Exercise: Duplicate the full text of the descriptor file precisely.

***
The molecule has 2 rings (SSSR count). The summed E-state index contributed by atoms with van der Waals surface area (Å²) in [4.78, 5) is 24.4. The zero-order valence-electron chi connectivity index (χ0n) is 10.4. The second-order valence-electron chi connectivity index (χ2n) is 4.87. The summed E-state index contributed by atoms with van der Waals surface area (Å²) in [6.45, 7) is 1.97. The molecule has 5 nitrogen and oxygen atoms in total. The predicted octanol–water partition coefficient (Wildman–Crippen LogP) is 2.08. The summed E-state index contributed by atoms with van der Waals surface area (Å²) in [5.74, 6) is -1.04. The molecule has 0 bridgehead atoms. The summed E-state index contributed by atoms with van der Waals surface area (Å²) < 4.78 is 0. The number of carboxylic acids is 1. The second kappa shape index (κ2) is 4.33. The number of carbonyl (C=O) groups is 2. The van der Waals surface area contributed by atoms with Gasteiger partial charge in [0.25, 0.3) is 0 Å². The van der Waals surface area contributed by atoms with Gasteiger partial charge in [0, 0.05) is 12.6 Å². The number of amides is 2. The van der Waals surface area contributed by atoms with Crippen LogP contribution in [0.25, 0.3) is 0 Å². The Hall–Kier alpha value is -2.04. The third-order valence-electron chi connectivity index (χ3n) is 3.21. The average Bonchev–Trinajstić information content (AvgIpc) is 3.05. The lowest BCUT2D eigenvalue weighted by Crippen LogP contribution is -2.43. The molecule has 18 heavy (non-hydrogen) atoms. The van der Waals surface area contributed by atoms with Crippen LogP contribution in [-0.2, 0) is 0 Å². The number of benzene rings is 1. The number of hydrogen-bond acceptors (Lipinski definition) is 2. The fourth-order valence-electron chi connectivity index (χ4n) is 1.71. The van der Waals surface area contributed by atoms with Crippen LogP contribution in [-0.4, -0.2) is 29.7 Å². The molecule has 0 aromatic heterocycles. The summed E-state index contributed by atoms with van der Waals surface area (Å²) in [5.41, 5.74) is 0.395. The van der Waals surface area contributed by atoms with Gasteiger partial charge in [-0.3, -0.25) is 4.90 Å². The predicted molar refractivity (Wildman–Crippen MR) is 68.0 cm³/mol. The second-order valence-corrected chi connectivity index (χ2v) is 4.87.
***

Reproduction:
The molecule has 2 rings (SSSR count). The summed E-state index contributed by atoms with van der Waals surface area (Å²) in [4.78, 5) is 24.4. The zero-order valence-electron chi connectivity index (χ0n) is 10.4. The second-order valence-electron chi connectivity index (χ2n) is 4.87. The summed E-state index contributed by atoms with van der Waals surface area (Å²) in [6.45, 7) is 1.97. The molecule has 5 nitrogen and oxygen atoms in total. The predicted octanol–water partition coefficient (Wildman–Crippen LogP) is 2.08. The summed E-state index contributed by atoms with van der Waals surface area (Å²) in [5.74, 6) is -1.04. The molecule has 0 bridgehead atoms. The summed E-state index contributed by atoms with van der Waals surface area (Å²) < 4.78 is 0. The number of carboxylic acids is 1. The second kappa shape index (κ2) is 4.33. The number of carbonyl (C=O) groups is 2. The van der Waals surface area contributed by atoms with Gasteiger partial charge in [0.25, 0.3) is 0 Å². The van der Waals surface area contributed by atoms with Gasteiger partial charge in [0, 0.05) is 12.6 Å². The number of amides is 2. The van der Waals surface area contributed by atoms with Crippen LogP contribution in [0.25, 0.3) is 0 Å². The Hall–Kier alpha value is -2.04. The third-order valence-electron chi connectivity index (χ3n) is 3.21. The average Bonchev–Trinajstić information content (AvgIpc) is 3.05. The lowest BCUT2D eigenvalue weighted by Crippen LogP contribution is -2.43. The molecule has 18 heavy (non-hydrogen) atoms. The van der Waals surface area contributed by atoms with Crippen LogP contribution in [-0.2, 0) is 0 Å². The number of benzene rings is 1. The number of hydrogen-bond acceptors (Lipinski definition) is 2. The fourth-order valence-electron chi connectivity index (χ4n) is 1.71. The van der Waals surface area contributed by atoms with Crippen LogP contribution in [-0.4, -0.2) is 29.7 Å². The molecule has 0 aromatic heterocycles. The summed E-state index contributed by atoms with van der Waals surface area (Å²) in [5.41, 5.74) is 0.395. The van der Waals surface area contributed by atoms with Gasteiger partial charge in [-0.3, -0.25) is 4.90 Å². The predicted molar refractivity (Wildman–Crippen MR) is 68.0 cm³/mol. The second-order valence-corrected chi connectivity index (χ2v) is 4.87.